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[miln-ed-werdz; French meel-ney-dwars] /ˈmɪlnˈɛd wərdz; French mil neɪˈdwars/
[ahn-ree] /ɑ̃ˈri/ (Show IPA),
1800–85, French zoologist. Unabridged
Based on the Random House Dictionary, © Random House, Inc. 2018.
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Examples from the Web for Milne-Edwards
Historical Examples
  • Milne-Edwards and Grandidier, the same region as P. edwardsi.

  • Milne-Edwards, A., on a crustacean with a monstrous eye-peduncle, ii.

  • Milne-Edwards' theoretical views, as expounded in his Introduction à la zoologie générale , well reflect this Cuvierian attitude.

    Form and Function E. S. (Edward Stuart) Russell
  • Such, then, were the factors which Milne-Edwards 200considered adequate to explain the rich variety of animal forms.

    Form and Function E. S. (Edward Stuart) Russell
  • This is the second law of organic form, and it is this law that Milne-Edwards chiefly elaborates.

    Form and Function E. S. (Edward Stuart) Russell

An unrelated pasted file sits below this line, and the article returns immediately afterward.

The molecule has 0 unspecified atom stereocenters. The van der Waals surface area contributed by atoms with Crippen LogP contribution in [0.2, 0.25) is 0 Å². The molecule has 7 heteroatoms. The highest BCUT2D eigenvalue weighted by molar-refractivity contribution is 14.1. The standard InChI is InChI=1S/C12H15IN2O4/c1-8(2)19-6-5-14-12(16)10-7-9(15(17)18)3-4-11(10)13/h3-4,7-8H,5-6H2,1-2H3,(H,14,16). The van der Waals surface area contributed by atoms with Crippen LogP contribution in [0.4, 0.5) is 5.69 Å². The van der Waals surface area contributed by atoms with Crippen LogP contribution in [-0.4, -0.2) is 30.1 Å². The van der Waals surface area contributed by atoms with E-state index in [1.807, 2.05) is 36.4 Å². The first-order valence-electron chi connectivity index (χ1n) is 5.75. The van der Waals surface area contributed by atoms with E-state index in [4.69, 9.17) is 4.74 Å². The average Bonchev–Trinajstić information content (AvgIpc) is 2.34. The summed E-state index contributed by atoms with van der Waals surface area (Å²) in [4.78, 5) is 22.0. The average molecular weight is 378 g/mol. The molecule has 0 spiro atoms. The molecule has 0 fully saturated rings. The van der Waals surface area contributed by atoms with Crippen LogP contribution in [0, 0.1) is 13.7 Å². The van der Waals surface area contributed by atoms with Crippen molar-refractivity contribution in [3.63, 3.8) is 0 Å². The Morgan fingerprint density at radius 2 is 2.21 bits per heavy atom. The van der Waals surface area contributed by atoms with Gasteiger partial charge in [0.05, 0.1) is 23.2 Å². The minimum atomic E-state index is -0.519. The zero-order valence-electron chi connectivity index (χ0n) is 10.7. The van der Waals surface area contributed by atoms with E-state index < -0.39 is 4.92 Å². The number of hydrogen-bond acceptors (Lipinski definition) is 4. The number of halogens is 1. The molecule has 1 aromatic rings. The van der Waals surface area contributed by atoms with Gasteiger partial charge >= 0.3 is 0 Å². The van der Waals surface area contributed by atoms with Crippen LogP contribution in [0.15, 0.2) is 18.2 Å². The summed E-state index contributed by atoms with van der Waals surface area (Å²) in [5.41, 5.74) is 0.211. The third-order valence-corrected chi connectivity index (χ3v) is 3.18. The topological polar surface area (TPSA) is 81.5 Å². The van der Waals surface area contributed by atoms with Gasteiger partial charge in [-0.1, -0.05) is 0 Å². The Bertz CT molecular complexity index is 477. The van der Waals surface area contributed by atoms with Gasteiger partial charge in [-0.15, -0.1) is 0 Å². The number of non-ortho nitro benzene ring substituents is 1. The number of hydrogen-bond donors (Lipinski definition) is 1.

• We have laid stress on the fact that Milne-Edwards put function before form, for this is the mark of the true Cuvierian.

    Form and Function E. S. (Edward Stuart) Russell
  • According to Milne-Edwards, the same symptoms are produced in lions and tigers.

    Poisons: Their Effects and Detection Alexander Wynter Blyth
  • Professor Milne-Edwards, however, points out numerous differences.

    Extinct Birds Walter Rothschild
  • Professor Milne-Edwards remarks that he knows not amongst the carnivora a similar example of a tooth so disposed.

  • The character of the neurotic, as Kiernan remarks, recalls the observation of Milne-Edwards concerning the monkey character.

    Degeneracy Eugene S. Talbot

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